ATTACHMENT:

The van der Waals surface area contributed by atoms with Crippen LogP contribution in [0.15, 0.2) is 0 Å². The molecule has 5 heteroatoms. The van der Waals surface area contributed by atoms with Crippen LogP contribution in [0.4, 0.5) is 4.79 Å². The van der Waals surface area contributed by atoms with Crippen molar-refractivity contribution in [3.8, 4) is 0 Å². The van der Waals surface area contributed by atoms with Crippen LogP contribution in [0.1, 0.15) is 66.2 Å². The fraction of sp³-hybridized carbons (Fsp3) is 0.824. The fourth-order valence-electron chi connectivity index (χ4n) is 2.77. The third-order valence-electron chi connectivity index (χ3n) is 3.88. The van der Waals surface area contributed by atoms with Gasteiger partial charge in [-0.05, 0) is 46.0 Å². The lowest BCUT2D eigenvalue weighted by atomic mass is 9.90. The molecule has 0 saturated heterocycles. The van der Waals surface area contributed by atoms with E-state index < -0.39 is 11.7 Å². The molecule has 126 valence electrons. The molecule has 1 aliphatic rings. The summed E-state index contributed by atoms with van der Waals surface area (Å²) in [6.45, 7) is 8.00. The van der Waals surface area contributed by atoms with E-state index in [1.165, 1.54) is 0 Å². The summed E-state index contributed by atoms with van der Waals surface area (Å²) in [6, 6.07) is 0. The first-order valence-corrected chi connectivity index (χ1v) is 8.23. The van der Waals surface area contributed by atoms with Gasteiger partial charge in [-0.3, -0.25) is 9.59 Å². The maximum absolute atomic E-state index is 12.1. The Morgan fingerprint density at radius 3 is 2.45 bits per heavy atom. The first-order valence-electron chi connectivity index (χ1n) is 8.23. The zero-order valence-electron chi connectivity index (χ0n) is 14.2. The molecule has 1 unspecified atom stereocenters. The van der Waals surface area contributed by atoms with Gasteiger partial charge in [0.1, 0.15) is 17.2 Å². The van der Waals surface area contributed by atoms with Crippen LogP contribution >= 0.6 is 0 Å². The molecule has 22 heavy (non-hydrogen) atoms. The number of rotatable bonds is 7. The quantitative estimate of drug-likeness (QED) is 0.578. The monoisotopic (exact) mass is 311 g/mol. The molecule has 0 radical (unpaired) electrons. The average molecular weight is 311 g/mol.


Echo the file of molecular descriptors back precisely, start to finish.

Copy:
The van der Waals surface area contributed by atoms with Crippen LogP contribution in [0.15, 0.2) is 0 Å². The molecule has 5 heteroatoms. The van der Waals surface area contributed by atoms with Crippen LogP contribution in [0.4, 0.5) is 4.79 Å². The van der Waals surface area contributed by atoms with Crippen molar-refractivity contribution in [3.8, 4) is 0 Å². The van der Waals surface area contributed by atoms with Crippen LogP contribution in [0.1, 0.15) is 66.2 Å². The fraction of sp³-hybridized carbons (Fsp3) is 0.824. The fourth-order valence-electron chi connectivity index (χ4n) is 2.77. The third-order valence-electron chi connectivity index (χ3n) is 3.88. The van der Waals surface area contributed by atoms with Gasteiger partial charge in [-0.05, 0) is 46.0 Å². The lowest BCUT2D eigenvalue weighted by atomic mass is 9.90. The molecule has 0 saturated heterocycles. The van der Waals surface area contributed by atoms with E-state index < -0.39 is 11.7 Å². The molecule has 126 valence electrons. The molecule has 1 aliphatic rings. The summed E-state index contributed by atoms with van der Waals surface area (Å²) in [6.45, 7) is 8.00. The van der Waals surface area contributed by atoms with E-state index in [1.165, 1.54) is 0 Å². The summed E-state index contributed by atoms with van der Waals surface area (Å²) in [6, 6.07) is 0. The first-order valence-corrected chi connectivity index (χ1v) is 8.23. The van der Waals surface area contributed by atoms with Gasteiger partial charge in [-0.3, -0.25) is 9.59 Å². The maximum absolute atomic E-state index is 12.1. The Morgan fingerprint density at radius 3 is 2.45 bits per heavy atom. The first-order valence-electron chi connectivity index (χ1n) is 8.23. The zero-order valence-electron chi connectivity index (χ0n) is 14.2. The molecule has 1 unspecified atom stereocenters. The van der Waals surface area contributed by atoms with Gasteiger partial charge in [0.1, 0.15) is 17.2 Å². The van der Waals surface area contributed by atoms with Crippen LogP contribution >= 0.6 is 0 Å². The molecule has 22 heavy (non-hydrogen) atoms. The number of rotatable bonds is 7. The quantitative estimate of drug-likeness (QED) is 0.578. The monoisotopic (exact) mass is 311 g/mol. The molecule has 0 radical (unpaired) electrons. The average molecular weight is 311 g/mol.